As mentioned previously, Santos' journey to the majors is not an easy one, as there are a number of obstacles that he must face; these are mostly due to his language and culture being drastically different than that of typical American culture, especially considering his AA team is located in Iowa. Santos is forced to assimilate into American culture practically on the fly, and co-directors Anna Boden and Ryan Fleck do a tremendous job of bringing the viewer into the uncomfortable struggle that Santos must endure. This is demonstrated multiple times through the film, as Santos is placed in awkward situation after awkward situation, such as not knowing what scrambled eggs were or his interactions with his host family's granddaughter, Ann. The directors made great use of non-diagetic and diagetic sound as well as close, intimate shots in order to make these situations even more empathetic for the viewer.
Unfortunately, Santos' struggles don't just end socially; he must also face the challenge of being a highly rated pitching prospect. He starts out well enough, but as his personal life begins to get worse -coupled with the fact that his friend left for New York - so does his performance on the diamond. This eventually leads to Santos' taking performance enhancing drugs, and the directors pulled no punches in really drawing the viewer in as Santos' performance deteriorates. This scene is shot in a way so that while the camera is focused toward Santos, the rest of the shot is blurry and shaky.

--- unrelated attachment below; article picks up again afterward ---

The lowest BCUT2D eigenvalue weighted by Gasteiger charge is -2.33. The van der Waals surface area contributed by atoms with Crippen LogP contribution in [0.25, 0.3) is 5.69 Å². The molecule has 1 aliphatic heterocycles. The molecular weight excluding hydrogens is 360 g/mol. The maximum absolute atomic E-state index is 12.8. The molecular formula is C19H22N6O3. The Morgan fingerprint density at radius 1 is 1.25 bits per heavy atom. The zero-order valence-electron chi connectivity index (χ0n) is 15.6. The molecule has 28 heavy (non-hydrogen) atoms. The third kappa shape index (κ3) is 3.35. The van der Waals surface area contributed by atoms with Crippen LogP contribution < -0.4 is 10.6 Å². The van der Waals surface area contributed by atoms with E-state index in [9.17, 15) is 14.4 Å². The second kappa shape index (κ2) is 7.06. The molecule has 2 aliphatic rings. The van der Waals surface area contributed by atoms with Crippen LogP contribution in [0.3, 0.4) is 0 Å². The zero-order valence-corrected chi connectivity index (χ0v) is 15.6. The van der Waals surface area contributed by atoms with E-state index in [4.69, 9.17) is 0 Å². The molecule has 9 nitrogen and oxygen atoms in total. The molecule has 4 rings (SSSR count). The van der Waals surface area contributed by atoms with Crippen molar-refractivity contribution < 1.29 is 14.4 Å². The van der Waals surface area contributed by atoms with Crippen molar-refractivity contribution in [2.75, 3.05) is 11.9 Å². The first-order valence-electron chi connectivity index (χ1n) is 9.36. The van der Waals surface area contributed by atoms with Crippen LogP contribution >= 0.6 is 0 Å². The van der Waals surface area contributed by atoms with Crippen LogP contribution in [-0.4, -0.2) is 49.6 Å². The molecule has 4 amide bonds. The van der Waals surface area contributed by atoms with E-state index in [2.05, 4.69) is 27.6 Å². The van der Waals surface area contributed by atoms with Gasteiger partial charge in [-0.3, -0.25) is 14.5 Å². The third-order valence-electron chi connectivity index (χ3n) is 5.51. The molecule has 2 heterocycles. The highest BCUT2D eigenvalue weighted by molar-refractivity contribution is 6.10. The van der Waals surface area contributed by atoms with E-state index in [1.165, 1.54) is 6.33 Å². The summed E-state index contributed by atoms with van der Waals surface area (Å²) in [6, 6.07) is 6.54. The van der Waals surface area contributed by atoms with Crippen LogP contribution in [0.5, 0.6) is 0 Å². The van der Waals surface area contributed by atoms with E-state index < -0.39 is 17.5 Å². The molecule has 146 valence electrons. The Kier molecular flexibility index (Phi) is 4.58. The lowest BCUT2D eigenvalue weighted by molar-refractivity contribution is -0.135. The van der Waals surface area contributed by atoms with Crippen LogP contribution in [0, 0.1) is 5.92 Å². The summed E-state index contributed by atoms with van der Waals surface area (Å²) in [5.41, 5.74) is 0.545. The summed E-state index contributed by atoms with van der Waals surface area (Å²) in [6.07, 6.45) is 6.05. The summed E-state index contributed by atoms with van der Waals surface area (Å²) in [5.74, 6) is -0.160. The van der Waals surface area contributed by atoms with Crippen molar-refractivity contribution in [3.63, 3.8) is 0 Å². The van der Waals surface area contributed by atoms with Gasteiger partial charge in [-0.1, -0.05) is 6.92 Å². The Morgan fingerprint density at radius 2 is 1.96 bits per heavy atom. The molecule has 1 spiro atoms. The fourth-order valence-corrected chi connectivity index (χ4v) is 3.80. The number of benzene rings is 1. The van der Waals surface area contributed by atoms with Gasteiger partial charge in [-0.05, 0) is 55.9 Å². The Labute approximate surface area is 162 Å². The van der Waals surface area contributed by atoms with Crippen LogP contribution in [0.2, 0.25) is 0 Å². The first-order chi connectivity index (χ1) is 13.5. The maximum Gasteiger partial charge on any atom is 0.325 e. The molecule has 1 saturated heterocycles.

Eventually, Santos quits the team and moves to New York in order to find his cousin Jorge; this is when things begin to improve for him. He finds steady work at a diner where Jorge once worked, and finds a new family in a Puerto Rican carpenter, who allows Santos to stay with him; and, of course, he begins playing recreational baseball, where he seems to enjoy himself more without the pressures of obnoxious fans. This is where Boden and Fleck's vision of the American dream is personified, and where it's subjectivity gains a true testament. Sugar makes the argument that the American dream doesn't have to involve making millions upon millions of dollars, nor does it require mansions or fame or any of the sort. Success can simply be a steady job and a happy life around you; nothing more, nothing less.